George Thorn was the nephew of my 4x great grandmother and the third son of agricultural labourer, Simon Thorn, and his wife Elizabeth. He was baptised in 1806 in Stockbridge, Hampshire.
He became a colour sergeant in the 4th Kings Own Regiment, and when he arrived in Australia in 1832 he served as an orderly on the Governor’s staff. George joined the Town Survey Department and was a member of the team that surveyed Melbourne in March 1837. When his regiment moved to India a few months later, George bought his discharge and joined the Commissariat department. That same year, he married 17 year old Jane Hancock.
George is known as the founder of Ipswich, Queensland. Ipswich, about 30 km south west of Brisbane, Queensland, had been established as a convict ‘out station’ in 1827, the limestone from the quarries there being used in Brisbane’s buildings. George arrived there in 1839 as superintendent in charge of government stock. In 1842, the first free settlers arrived – the settlement at that time was known as Limestone and consisted of not much more than a few houses and a general store. In 1843, George purchased town lots totalling 58,000 acres.
Over the next couple of decades, Ipswich flourished – the area was dominated by wool production. Also, coal had been discovered in 1843 and miners started arriving, many from Wales, judging by the names of some of the mines such as Ebbw Vale and Rhondda. Before his death in 1876, George had served the town as alderman, and helped establish the Anglican church, built the hospital, schools, the botanical gardens and racing club. In the 1850s, Ipswich also lobbied to become the capital of Queensland, but lost out to Brisbane. The railway to Grandchester arrived in 1864 and to Brisbane in 1876. By 1904, Ipswich was a city.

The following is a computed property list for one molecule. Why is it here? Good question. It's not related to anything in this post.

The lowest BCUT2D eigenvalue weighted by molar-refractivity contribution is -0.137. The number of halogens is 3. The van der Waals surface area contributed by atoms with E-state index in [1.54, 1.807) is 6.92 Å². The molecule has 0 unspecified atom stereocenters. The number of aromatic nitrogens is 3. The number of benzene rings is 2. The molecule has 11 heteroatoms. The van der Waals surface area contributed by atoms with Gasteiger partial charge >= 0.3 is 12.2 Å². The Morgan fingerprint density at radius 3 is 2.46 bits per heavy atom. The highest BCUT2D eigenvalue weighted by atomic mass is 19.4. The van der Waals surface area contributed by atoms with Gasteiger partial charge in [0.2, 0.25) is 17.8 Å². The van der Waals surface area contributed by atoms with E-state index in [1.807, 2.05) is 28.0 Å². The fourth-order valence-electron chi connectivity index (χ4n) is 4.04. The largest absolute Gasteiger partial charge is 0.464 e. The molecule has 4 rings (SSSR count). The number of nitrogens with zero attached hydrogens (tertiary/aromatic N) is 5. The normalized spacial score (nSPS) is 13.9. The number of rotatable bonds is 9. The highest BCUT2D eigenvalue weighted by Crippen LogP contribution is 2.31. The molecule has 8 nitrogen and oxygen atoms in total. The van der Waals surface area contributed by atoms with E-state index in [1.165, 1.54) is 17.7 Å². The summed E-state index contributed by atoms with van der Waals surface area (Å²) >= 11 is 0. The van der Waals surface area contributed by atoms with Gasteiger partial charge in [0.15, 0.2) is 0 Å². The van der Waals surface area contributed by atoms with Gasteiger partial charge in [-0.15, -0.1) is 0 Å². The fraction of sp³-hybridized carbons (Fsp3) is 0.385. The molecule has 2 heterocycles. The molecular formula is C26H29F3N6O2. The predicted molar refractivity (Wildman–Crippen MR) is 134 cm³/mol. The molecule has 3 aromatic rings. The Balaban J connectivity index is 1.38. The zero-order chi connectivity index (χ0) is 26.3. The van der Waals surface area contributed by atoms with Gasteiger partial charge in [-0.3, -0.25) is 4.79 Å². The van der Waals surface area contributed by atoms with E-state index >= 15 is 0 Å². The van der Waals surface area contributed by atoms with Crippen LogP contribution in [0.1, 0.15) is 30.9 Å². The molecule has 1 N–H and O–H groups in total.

George Thorn was elected to the first Parliament of Queensland in 1860 as the member for West Moreton. He died on 28th April 1876 and, according to the Australian Dictionary of Biography “he left a reputation for ‘larky humour’, thoroughness and integrity”. His wife, Jane died in 1883. George and Jane had nine children and three of their sons – George Henry, John and William – served in the Legislative Assembly, while one of his daughters, Jane, became grandmother to a Governor General, Lord Casey.
Daughter Jane (born c1843) married George Harris in 1860. He had arrived in Sydney in 1833 with his parents and siblings. George and Jane Harris had three sons and three daughters. Their daughter Evelyn Jane married Richard Gardner Casey, 20 years her senior, in 1888, and their elder son, Richard Gardiner born 1890, became Governor General of Australia in 1965.
Another daughter, Ida Australia Thorn, married Wallace Donald Smith, a race horse enthusiast – he owned horses that won both the Melbourne and Sydney Cups. Wallace was a substantial landowner and parliamentarian.
George Henry Thorn, George and Jane’s eldest son, was born in Sydney in 1838. He attended the University of Sydney and then spent 9 years managing his father’s properties on the Darling Downs. George ran for a seat in the State Legislature and received more votes than his two colleagues in the three-membered seat of West Moreton. When changes were made to the electoral system in 1874, he was nominated to the Legislative Council as government representative and postmaster-general.For a short period, George also served as premier of the state. He resigned his seat shortly after marrying Celia Unjacke at Ellengowan in February 1878, and represented Queensland at the Paris Universal Exhibition while travelling in Europe with his wife. On returning to Queensland, George returned to politics serving as representative for three different ridings between 1879 and 1902.
George and his wife had two sons. He died at Booyal in January 1905. The Australian Dictionary of Biography describes George as being “of vast bulk” and “being very popular because of his good nature, genial romancing, frivolous pranks and minimal dignity”. He was also apparently “full of tricks of dubious legality” and according to a colleague, “constantly sailing before the wind raised by the breath of applause”.
The English Thorn family didn’t fare nearly as well as their illustrious Australian relations, all remaining agricultural labourers through the 19th century.
© jenoco 2009
Australian Dictionary of Biography Online Edition